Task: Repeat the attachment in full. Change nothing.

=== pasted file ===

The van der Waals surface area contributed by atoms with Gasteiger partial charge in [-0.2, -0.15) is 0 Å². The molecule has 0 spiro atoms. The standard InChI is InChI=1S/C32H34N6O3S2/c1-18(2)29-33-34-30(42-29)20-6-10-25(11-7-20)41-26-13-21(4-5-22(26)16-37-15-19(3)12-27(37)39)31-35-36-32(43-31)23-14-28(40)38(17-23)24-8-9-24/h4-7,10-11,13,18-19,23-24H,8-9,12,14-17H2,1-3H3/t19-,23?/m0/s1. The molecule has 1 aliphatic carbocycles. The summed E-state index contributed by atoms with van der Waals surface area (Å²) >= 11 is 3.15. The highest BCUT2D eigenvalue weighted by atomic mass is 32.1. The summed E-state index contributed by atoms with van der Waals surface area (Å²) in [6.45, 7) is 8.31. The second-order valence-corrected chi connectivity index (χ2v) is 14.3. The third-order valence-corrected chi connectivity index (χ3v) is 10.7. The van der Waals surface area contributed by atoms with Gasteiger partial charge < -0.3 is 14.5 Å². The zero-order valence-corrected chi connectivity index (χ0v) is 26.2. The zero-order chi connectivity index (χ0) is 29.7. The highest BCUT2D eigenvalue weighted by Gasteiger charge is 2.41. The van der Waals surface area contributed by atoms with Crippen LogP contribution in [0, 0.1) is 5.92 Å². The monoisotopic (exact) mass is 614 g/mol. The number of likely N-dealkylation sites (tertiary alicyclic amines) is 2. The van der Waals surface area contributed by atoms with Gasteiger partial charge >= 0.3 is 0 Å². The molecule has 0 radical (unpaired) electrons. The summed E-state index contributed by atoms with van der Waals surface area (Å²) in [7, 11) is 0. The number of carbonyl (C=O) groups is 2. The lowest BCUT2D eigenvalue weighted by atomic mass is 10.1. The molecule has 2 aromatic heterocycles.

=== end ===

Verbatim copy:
The van der Waals surface area contributed by atoms with Gasteiger partial charge in [-0.2, -0.15) is 0 Å². The molecule has 0 spiro atoms. The standard InChI is InChI=1S/C32H34N6O3S2/c1-18(2)29-33-34-30(42-29)20-6-10-25(11-7-20)41-26-13-21(4-5-22(26)16-37-15-19(3)12-27(37)39)31-35-36-32(43-31)23-14-28(40)38(17-23)24-8-9-24/h4-7,10-11,13,18-19,23-24H,8-9,12,14-17H2,1-3H3/t19-,23?/m0/s1. The molecule has 1 aliphatic carbocycles. The summed E-state index contributed by atoms with van der Waals surface area (Å²) >= 11 is 3.15. The highest BCUT2D eigenvalue weighted by atomic mass is 32.1. The summed E-state index contributed by atoms with van der Waals surface area (Å²) in [6.45, 7) is 8.31. The second-order valence-corrected chi connectivity index (χ2v) is 14.3. The third-order valence-corrected chi connectivity index (χ3v) is 10.7. The van der Waals surface area contributed by atoms with Gasteiger partial charge < -0.3 is 14.5 Å². The zero-order valence-corrected chi connectivity index (χ0v) is 26.2. The zero-order chi connectivity index (χ0) is 29.7. The highest BCUT2D eigenvalue weighted by Gasteiger charge is 2.41. The van der Waals surface area contributed by atoms with Crippen LogP contribution in [0, 0.1) is 5.92 Å². The monoisotopic (exact) mass is 614 g/mol. The number of likely N-dealkylation sites (tertiary alicyclic amines) is 2. The van der Waals surface area contributed by atoms with Gasteiger partial charge >= 0.3 is 0 Å². The molecule has 0 radical (unpaired) electrons. The summed E-state index contributed by atoms with van der Waals surface area (Å²) in [7, 11) is 0. The number of carbonyl (C=O) groups is 2. The lowest BCUT2D eigenvalue weighted by atomic mass is 10.1. The molecule has 2 aromatic heterocycles.